Wednesday, 20 April 2011

Interview: Sarah Winman

Sarah Winman grew up in Essex. She attended the Webber Douglas Academy of Dramatic Art and went on to act in theatre, film and television. Her debut novel, When God Was a Rabbit, is a coming-of-age story about the unbreakable bond between a brother and sister, and an unusual best friend. It was published on April 1st in Australia by Headline Publishing.

Hi Sarah, thanks for taking the time to answer some questions on the Shearer's blog. Let's start with an easy one - what are you reading at the moment?
I am reading Graham Greene, Elizabeth Bowen, T.S Eliot. Also just finished three fantastic debut novels – The Tenderloin by John Butler, Past the Shallows by Favel Parrett and The Dubious Salvation of Jack V – all different, all brilliant.

Can you tell me a little about the origin of When God was a Rabbit?
Although not autobiographical, I wanted this book to have the feel of a memoir, textured by real moments and real places of my childhood. It is narrated by Elly, who we meet in 1968 at the point of birth, and who we follow through the confusion, joy, and magic of childhood, where secrets are forged and rabbits speak. The first part of the book is set in Essex and Cornwall in the late 60’s and 70’s – the decades of my own childhood.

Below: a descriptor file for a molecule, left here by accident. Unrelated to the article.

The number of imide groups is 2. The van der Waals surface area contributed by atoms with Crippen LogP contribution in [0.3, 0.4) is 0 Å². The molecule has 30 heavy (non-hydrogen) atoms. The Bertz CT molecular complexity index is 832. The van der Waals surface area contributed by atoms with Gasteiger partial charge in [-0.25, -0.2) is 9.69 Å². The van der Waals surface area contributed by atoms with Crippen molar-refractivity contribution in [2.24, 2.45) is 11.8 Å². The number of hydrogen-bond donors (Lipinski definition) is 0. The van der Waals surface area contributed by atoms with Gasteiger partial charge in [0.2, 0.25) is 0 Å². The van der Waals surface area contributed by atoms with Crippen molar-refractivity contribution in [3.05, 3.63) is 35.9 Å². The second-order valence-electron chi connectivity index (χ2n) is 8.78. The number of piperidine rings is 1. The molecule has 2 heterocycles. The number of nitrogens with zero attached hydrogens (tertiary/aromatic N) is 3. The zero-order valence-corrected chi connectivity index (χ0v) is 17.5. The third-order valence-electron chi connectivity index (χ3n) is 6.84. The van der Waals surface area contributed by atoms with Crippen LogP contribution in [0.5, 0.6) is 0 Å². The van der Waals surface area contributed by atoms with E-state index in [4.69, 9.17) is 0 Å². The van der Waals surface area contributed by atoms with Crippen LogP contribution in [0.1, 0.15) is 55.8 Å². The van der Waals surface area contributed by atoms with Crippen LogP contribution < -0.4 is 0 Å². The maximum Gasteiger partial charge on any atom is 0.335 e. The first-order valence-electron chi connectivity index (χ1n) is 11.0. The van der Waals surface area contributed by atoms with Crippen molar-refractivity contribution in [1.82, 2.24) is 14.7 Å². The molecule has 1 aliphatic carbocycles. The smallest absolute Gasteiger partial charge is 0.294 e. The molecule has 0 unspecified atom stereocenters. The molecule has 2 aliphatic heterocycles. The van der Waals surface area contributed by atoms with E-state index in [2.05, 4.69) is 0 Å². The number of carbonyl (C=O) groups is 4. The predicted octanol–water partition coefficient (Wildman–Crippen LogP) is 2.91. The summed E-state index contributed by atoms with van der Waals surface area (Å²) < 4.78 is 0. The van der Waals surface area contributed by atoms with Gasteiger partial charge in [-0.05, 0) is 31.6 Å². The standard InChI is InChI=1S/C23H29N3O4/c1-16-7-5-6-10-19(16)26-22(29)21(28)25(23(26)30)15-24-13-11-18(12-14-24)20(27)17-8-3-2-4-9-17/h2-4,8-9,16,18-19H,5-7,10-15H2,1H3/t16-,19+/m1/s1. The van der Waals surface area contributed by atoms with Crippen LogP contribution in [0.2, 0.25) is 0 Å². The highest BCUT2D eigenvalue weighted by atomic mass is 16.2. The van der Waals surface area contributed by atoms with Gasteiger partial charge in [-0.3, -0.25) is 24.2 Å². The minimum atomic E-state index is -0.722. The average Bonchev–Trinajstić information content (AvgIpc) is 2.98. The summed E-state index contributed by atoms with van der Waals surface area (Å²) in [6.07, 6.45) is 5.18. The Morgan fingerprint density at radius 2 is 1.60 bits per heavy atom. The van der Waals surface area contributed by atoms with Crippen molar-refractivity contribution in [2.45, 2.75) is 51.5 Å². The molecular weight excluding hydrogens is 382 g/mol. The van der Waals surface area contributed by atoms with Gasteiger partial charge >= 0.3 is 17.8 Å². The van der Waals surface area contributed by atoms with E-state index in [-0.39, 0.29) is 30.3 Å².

The book has attracted a lot of positive buzz, what has been the most rewarding comment/review that you've heard?
Simply when people say they laughed, cried, and embraced the journey. Can’t ask for more than that.

How was the process of writing the book?

After the First Draft, not bad!

Who or what do you think has influenced your writing?

I am hugely inspired by cinema, and it is my first love. Even today I get the same churn of excitement as I wait for a film to start. The joy of reading came quite late to me as an adult. Writers who inspire me are John Irving, Tim Winton, Toni Morrison, Jeanette Winterson, Sarah Waters, Graham Greene, Elizabeth Bowen... (I could go on)

What was the most challenging thing about writing the book and what made you happiest?

The most challenging thing was getting the child’s voice right and the humour. Coming to the end of that challenge – maybe having achieved a reasonable result - made me the happiest.

Do you feel that there's a continuity or link between acting and writing?

Yes, there’s no difference to me between the craft of acting and writing – the source is the same, the end result is the same – the authenticity of storytelling.

What's next for you?
I have been invited to a few literary festivals over the summer which is lovely. In between these I am progressing on another novel.

Thanks for chatting to us and congratulations on When God Was a Rabbit!

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